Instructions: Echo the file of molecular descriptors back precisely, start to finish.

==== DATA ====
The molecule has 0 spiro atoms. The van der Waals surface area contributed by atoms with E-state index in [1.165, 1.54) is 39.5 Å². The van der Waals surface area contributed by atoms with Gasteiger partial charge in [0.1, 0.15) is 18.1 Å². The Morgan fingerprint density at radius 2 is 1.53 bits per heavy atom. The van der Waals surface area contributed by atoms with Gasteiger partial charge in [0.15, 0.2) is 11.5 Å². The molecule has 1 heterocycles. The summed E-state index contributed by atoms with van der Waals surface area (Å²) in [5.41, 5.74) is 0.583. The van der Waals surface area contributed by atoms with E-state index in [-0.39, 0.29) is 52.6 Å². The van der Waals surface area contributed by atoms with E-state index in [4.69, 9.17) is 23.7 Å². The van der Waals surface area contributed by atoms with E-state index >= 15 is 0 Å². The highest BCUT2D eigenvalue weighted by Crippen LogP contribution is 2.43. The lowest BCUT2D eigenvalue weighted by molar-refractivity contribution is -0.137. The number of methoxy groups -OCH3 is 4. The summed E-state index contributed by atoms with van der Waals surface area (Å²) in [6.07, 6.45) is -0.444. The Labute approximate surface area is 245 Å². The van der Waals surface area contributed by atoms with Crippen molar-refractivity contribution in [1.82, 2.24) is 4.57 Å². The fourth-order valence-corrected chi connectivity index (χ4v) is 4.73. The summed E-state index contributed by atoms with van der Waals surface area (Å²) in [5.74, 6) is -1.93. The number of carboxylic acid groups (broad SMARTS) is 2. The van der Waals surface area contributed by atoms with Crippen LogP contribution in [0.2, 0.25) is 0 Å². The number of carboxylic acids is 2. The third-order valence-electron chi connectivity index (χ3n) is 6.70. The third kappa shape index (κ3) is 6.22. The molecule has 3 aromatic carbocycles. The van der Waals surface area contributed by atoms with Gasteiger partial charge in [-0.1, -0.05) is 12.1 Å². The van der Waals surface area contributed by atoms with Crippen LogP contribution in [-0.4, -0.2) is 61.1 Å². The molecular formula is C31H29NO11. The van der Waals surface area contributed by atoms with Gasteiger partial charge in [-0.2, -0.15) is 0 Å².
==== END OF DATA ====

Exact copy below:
The molecule has 0 spiro atoms. The van der Waals surface area contributed by atoms with E-state index in [1.165, 1.54) is 39.5 Å². The van der Waals surface area contributed by atoms with Gasteiger partial charge in [0.1, 0.15) is 18.1 Å². The Morgan fingerprint density at radius 2 is 1.53 bits per heavy atom. The van der Waals surface area contributed by atoms with Gasteiger partial charge in [0.15, 0.2) is 11.5 Å². The molecule has 1 heterocycles. The summed E-state index contributed by atoms with van der Waals surface area (Å²) in [5.41, 5.74) is 0.583. The van der Waals surface area contributed by atoms with E-state index in [-0.39, 0.29) is 52.6 Å². The van der Waals surface area contributed by atoms with E-state index in [4.69, 9.17) is 23.7 Å². The van der Waals surface area contributed by atoms with E-state index >= 15 is 0 Å². The highest BCUT2D eigenvalue weighted by Crippen LogP contribution is 2.43. The lowest BCUT2D eigenvalue weighted by molar-refractivity contribution is -0.137. The number of methoxy groups -OCH3 is 4. The summed E-state index contributed by atoms with van der Waals surface area (Å²) in [6.07, 6.45) is -0.444. The Labute approximate surface area is 245 Å². The van der Waals surface area contributed by atoms with Crippen molar-refractivity contribution in [1.82, 2.24) is 4.57 Å². The fourth-order valence-corrected chi connectivity index (χ4v) is 4.73. The summed E-state index contributed by atoms with van der Waals surface area (Å²) in [5.74, 6) is -1.93. The number of carboxylic acid groups (broad SMARTS) is 2. The van der Waals surface area contributed by atoms with Crippen LogP contribution in [0.2, 0.25) is 0 Å². The number of carboxylic acids is 2. The third-order valence-electron chi connectivity index (χ3n) is 6.70. The third kappa shape index (κ3) is 6.22. The molecule has 3 aromatic carbocycles. The van der Waals surface area contributed by atoms with Gasteiger partial charge in [-0.1, -0.05) is 12.1 Å². The van der Waals surface area contributed by atoms with Crippen LogP contribution in [-0.4, -0.2) is 61.1 Å². The molecular formula is C31H29NO11. The van der Waals surface area contributed by atoms with Gasteiger partial charge in [-0.2, -0.15) is 0 Å².